Imagine this scenario. You get an email from your boss saying: “It’s time for your annual review. I had several people fill out an evaluation of your work as part of a 360 Performance Review. Let’s meet tomorrow to go over it. It shouldn’t take long, but there are a few issues that we should address.”
Now, what are you feeling after you get this email? If your brain is running on at least a couple cylinders, you probably feel threatened and anxious.
You go to your meeting the next day with your boss. He seems rushed, and starts off with negative feedback by anonymous co-workers. He treats the negative feedback at face value without understanding the context of the situations, and without asking for your input. He summarizes the things you need to work on and sends you on your way with no plan to actually help you address these issues.
How do you feel now after your imaginary meeting with your boss? Let me venture a wild guess: defensive and angry?
How Do We Experience Critical Feedback?: Research on Performance Reviews
Chances are you’ve had a negative experience like this with performance reviews. It seems to be an all-too-common experience. For example, a 2013 study on “Keys to Performance Management” found that while almost nine out of ten companies use performance management ratings, only three out of ten employees felt they are fair.
In a 2014 research report by the Society for Human Resource Management, 20% of the participants gave their organization a grade of C on performance management, while 75% gave their organizations a B or C. Only 2% gave their organizations an A.
So maybe performance reviews feel unfair to some employees. But do they help the bottom line? The evidence is murky at best. Consider Watson-Wyatt’s (2002) conclusion from a study of the human resources practices of 750 large North American companies: “Multisource feedback continues to enjoy mass popularity, and many, if not most, businesses report that they feel it is successful. Yet, when the impact on market value for evaluating superiors and evaluating peers is combined our research suggests it is linked to a decrease of 10.6 percent.”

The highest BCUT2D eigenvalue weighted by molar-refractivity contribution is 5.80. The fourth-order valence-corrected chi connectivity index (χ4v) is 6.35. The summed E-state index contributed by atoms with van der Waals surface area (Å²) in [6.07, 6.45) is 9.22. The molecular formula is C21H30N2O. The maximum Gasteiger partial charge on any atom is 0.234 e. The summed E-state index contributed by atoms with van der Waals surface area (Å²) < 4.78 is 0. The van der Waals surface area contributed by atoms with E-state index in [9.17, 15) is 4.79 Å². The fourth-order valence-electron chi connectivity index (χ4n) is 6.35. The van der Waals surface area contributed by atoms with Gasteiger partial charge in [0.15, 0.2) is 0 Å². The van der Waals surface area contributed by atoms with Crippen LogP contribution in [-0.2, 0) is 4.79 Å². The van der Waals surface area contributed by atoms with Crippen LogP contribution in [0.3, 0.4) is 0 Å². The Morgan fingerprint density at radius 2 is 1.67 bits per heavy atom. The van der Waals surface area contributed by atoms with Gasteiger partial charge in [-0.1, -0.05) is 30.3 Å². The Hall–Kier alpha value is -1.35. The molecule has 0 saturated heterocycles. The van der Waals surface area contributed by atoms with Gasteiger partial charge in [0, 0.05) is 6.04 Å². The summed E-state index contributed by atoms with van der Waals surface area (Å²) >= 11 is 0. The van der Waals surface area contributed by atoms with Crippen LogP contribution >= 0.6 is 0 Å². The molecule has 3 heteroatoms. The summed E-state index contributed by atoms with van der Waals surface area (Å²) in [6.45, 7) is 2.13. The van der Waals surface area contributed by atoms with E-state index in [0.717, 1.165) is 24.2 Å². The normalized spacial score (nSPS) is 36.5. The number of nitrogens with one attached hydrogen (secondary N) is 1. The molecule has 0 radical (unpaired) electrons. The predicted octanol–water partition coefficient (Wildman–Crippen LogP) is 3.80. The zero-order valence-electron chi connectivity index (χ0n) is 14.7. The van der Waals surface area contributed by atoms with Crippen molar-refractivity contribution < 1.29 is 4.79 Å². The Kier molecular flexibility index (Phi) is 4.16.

Why Does Feedback Make Us Defensive and Angry? Neuroscience Weighs In
Taken together, the research mirrors our experience: performance reviews are typically unhelpful for employees’ development, and for organizational effectiveness.
So why do performance reviews so often feel unfair? Why do they leave us feeling angry and defensive?
It turns out neuroscience and psychology provide some answers. In an article challenging the 360 performance review, Phil Dixon, David Rock, and Kevin Ochsner (2010) explain that feedback—as it’s typically delivered—is often perceived as threatening.
Perceived Threats and Our Innate Needs: The SCARF Model
David Rock (2008) developed a brain-based model for thinking about how we collaborate with others; which is inherently tied to matters of work and performance reviews. Based on five of our innate needs related to collaboration, Rock developed the acronym SCARF:
Status, Certainty, Autonomy, Relatedness, and Fairness.
When you think about the typical feedback session through the SCARF lens, you can see that all five dimensions are triggered into some level of threat.
When you’re reviewed, especially by someone of a higher status, there is a potential drop in your status. In addition, numeric ratings, and especially forced rankings, tend to demoralize people as they signify a lower status than some co-workers. You’re naturally on alert and feel threatened.
You often have very little knowledge of what to expect from the feedback process. Is your job on the line? Will your job change significantly? There is a high degree of uncertainty, creating a state of threat.
You’re typically given very little input into the overall feedback process. You have little to no say as to when and how feedback will be collected, by whom, and how it will be delivered. Naturally, your sense of autonomy is threatened.
Your brain may now evaluate your boss as someone who is not out for your best interest, and so your sense of relatedness is threatened.
When feedback from others is treated as objective, taken out of context, and not part of a true dialogue, your sense of fairness can be threatened.
The Chain-Reaction of Human Response to Threat
It’s bad enough when one of these fundamental needs is threatened, but when more than one is threatened, it can have an exponential negative effect. This is what Dixon and colleagues call the “multiplier effect.”